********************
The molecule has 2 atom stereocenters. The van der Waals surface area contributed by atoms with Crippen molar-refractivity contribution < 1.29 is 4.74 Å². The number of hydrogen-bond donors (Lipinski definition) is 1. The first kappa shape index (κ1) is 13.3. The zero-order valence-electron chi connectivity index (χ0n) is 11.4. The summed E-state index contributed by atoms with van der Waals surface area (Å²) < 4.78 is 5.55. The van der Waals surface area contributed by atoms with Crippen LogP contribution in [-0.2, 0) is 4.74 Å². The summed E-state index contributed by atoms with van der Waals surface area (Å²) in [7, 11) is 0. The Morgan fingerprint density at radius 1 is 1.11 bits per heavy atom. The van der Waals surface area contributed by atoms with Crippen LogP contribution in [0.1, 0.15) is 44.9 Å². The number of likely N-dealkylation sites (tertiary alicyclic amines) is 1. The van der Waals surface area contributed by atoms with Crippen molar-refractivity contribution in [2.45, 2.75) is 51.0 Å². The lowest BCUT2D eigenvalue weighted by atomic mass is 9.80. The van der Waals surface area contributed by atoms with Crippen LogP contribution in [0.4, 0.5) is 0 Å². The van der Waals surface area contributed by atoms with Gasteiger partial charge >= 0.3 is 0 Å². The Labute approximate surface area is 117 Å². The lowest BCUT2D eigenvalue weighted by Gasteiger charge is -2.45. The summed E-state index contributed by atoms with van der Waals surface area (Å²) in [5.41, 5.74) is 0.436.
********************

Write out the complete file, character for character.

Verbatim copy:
The molecule has 2 atom stereocenters. The van der Waals surface area contributed by atoms with Crippen molar-refractivity contribution < 1.29 is 4.74 Å². The number of hydrogen-bond donors (Lipinski definition) is 1. The first kappa shape index (κ1) is 13.3. The zero-order valence-electron chi connectivity index (χ0n) is 11.4. The summed E-state index contributed by atoms with van der Waals surface area (Å²) < 4.78 is 5.55. The van der Waals surface area contributed by atoms with Crippen LogP contribution in [-0.2, 0) is 4.74 Å². The summed E-state index contributed by atoms with van der Waals surface area (Å²) in [7, 11) is 0. The Morgan fingerprint density at radius 1 is 1.11 bits per heavy atom. The van der Waals surface area contributed by atoms with Crippen LogP contribution in [0.1, 0.15) is 44.9 Å². The number of likely N-dealkylation sites (tertiary alicyclic amines) is 1. The van der Waals surface area contributed by atoms with Crippen molar-refractivity contribution in [2.45, 2.75) is 51.0 Å². The lowest BCUT2D eigenvalue weighted by atomic mass is 9.80. The van der Waals surface area contributed by atoms with Crippen LogP contribution in [0.4, 0.5) is 0 Å². The van der Waals surface area contributed by atoms with Gasteiger partial charge >= 0.3 is 0 Å². The Labute approximate surface area is 117 Å². The lowest BCUT2D eigenvalue weighted by Gasteiger charge is -2.45. The summed E-state index contributed by atoms with van der Waals surface area (Å²) in [5.41, 5.74) is 0.436.